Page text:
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Korean J Intern Med > Volume 30(4); 2015 > Article
Lim and Dan: A 2015 roadmap for the management of hepatitis C virus infections in Asia


The prevalence of hepatitis C virus (HCV) in Asia is 0.5% to 4.7%, with three different genotypes predominating, depending on the geographic region: genotype 1b in East Asia, genotype 3 in South and Southeast Asia, and genotype 6 in Indochina. Official approval for direct-acting antiviral agents (DAAs) in Asia lags significantly behind that in the West, such that in most countries the mainstay of therapy is still pegylated interferon and ribavirin (PR). Because the interleukin-28B genetic variant, associated with a high sustained virologic response (SVR), is common in Asians, this treatment is still acceptable in Asian patients with HCV infections. A roadmap for HCV therapy that starts with PR and takes into account those DAAs already approved in some Asian countries can provide guidance as to the best strategies for management, particularly of genotype 1 and 3 infections, based on SVR rates. Sofosbuvir and PR are likely to be the initial therapies for genotype 1 and 3 disease, although in the former these drugs may be suboptimal in patients with cirrhosis (62% SVR) and the extension of treatment to 24 weeks may be required. For difficult to treat genotype 3 infections in treatment-experienced patients with cirrhosis, a combination of sofosbuvir and PR result in an 83% SVR and is, therefore, currently the optimal treatment regimen. Treatment failure is best avoided since data on rescue therapies for DAA failure are still incomplete.


Worldwide, over 170 million people may be infected with hepatitis C virus (HCV) [1], with > 50% living in Asia and an estimated burden of 124 million persons [2]. In the recent Global Burden of Disease Survey [3], viral hepatitis accounted for over 1 million deaths in Asia, of which ~20% were due to chronic hepatitis C. This large burden of disease is compounded by a number of issues, such as inadequate data on disease prevalence, poor screening programs, lack of infrastructure, insufficient number of trained healthcare personnel, policy inaction, delayed access to healthcare, and the low priority given to HCV infections in healthcare budgets. Asia is made up of a wide variety of nations in which the gross domestic product (GDP) ranges from very low (Bangladesh GDP per capita $2,853) to very high (Macau $138,025) and where the quality and availability of healthcare differ greatly. Hepatitis C disease, like many infectious diseases, is closely linked to a country's socio-economic status. Because many Asian countries still occupy the lower rankings of countries based on GDP [4], their healthcare budgets are under duress and priority for the treatment of viral hepatitis is low. Consequently, the HCV problem in Asia is a complex one and each country has specific issues that need to be addressed before it can be resolved.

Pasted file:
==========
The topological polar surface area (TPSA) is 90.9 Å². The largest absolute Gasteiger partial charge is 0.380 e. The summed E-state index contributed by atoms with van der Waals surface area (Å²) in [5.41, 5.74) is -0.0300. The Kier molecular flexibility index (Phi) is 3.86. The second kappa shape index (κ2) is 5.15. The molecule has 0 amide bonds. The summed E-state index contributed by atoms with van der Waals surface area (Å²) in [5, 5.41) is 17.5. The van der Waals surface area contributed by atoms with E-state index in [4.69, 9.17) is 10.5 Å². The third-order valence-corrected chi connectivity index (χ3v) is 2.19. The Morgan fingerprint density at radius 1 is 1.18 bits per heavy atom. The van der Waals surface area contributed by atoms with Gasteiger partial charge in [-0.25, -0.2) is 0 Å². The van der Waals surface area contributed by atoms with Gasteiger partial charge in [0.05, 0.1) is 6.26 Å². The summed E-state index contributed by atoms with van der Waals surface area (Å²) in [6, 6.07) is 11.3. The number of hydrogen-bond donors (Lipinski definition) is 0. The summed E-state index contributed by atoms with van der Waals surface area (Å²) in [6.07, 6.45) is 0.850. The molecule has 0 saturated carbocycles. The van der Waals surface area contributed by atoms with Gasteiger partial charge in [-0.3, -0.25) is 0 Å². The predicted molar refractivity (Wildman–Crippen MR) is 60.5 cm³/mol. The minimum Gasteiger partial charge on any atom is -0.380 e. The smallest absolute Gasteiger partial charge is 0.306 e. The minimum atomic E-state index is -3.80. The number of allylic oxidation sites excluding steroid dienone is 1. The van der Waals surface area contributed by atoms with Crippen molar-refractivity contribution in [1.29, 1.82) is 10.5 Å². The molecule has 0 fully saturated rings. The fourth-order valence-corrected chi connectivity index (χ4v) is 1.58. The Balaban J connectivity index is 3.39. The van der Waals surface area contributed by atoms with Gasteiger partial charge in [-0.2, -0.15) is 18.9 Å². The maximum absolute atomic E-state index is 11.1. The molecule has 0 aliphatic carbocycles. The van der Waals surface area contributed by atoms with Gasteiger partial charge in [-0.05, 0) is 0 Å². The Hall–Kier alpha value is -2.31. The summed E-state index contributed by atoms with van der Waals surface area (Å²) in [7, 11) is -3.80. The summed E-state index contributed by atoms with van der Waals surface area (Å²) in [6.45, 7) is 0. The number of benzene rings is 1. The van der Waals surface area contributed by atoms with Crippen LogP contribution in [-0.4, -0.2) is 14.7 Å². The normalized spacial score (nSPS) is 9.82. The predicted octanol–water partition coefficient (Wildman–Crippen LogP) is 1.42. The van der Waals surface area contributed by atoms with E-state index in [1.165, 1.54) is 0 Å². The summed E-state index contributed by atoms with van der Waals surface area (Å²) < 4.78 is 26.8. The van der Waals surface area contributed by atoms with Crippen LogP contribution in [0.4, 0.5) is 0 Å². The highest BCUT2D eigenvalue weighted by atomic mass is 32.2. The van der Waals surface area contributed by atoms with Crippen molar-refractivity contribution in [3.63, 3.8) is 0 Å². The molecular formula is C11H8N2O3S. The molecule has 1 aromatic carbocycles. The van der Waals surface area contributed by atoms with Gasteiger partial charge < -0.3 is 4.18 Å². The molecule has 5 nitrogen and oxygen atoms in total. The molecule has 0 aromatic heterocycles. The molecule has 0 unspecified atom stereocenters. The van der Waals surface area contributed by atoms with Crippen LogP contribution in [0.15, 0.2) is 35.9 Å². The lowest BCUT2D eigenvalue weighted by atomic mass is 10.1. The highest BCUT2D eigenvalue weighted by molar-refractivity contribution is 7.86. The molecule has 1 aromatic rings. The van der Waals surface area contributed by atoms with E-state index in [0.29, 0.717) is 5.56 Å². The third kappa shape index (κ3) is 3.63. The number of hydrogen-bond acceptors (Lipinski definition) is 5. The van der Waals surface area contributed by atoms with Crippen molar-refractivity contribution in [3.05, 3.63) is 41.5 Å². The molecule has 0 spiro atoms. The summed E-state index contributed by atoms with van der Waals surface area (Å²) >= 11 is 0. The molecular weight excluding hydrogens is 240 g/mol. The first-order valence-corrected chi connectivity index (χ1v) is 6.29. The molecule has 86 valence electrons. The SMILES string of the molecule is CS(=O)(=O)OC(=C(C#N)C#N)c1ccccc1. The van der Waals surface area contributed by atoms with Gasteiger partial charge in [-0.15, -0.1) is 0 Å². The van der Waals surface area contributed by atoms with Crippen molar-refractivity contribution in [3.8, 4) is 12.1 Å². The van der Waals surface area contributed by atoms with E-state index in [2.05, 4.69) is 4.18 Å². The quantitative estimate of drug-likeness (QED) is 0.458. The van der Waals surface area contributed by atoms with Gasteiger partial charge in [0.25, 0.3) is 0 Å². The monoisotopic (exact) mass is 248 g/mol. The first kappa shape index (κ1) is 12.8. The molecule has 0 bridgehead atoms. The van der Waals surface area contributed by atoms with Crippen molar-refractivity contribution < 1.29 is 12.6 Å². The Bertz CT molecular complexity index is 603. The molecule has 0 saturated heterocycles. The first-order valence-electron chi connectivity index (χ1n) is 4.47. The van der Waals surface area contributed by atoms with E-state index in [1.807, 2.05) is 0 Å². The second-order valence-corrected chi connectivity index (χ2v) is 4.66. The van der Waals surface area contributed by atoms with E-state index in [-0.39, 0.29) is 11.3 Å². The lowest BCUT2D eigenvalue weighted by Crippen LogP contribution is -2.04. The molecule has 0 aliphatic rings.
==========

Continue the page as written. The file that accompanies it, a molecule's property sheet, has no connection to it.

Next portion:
Given the variability and multitude of countries in Asia, the Global Burden of Disease Study [5] grouped Asian countries based on epidemiological homogeneity, so as to allow meaningful healthcare conclusions to be drawn for countries clustered in the same group (Table 1). However, Asian countries can also be assessed based on their healthcare reimbursement patterns; either full or almost full reimbursement, partial reimbursement, or no reimbursement [6]. Healthcare systems in which reimbursement is based on a single payer will have a stronger negotiating position with pharmaceutical companies regarding drug costs. In the absence of a single payer, the cost of drugs maybe set by the pharmaceutical company based on market forces.


A recent systematic review of the epidemiology of HCV in Asia and Australia [7] showed that even within the same country, there may be high discordance in HCV prevalence rates between studies, due to the multiethnicity and socioeconomic heterogeneity within the same country. A mathematical prediction model [2] identified the countries in Central, South, and East Asia (Mongolia, China, Taiwan, and Pakistan) as those where HCV prevalence rates exceed 3%. Pakistan (4.7%) [8] and Taiwan (4.4%) [9] had the highest prevalence, followed by Australia, New Zealand, and the Southeast Asian countries (2% to 3%). As expected, in the high-income countries of Japan, South Korea, and Singapore, where community hygiene standards are the highest in Asia, HCV prevalence is the lowest [2].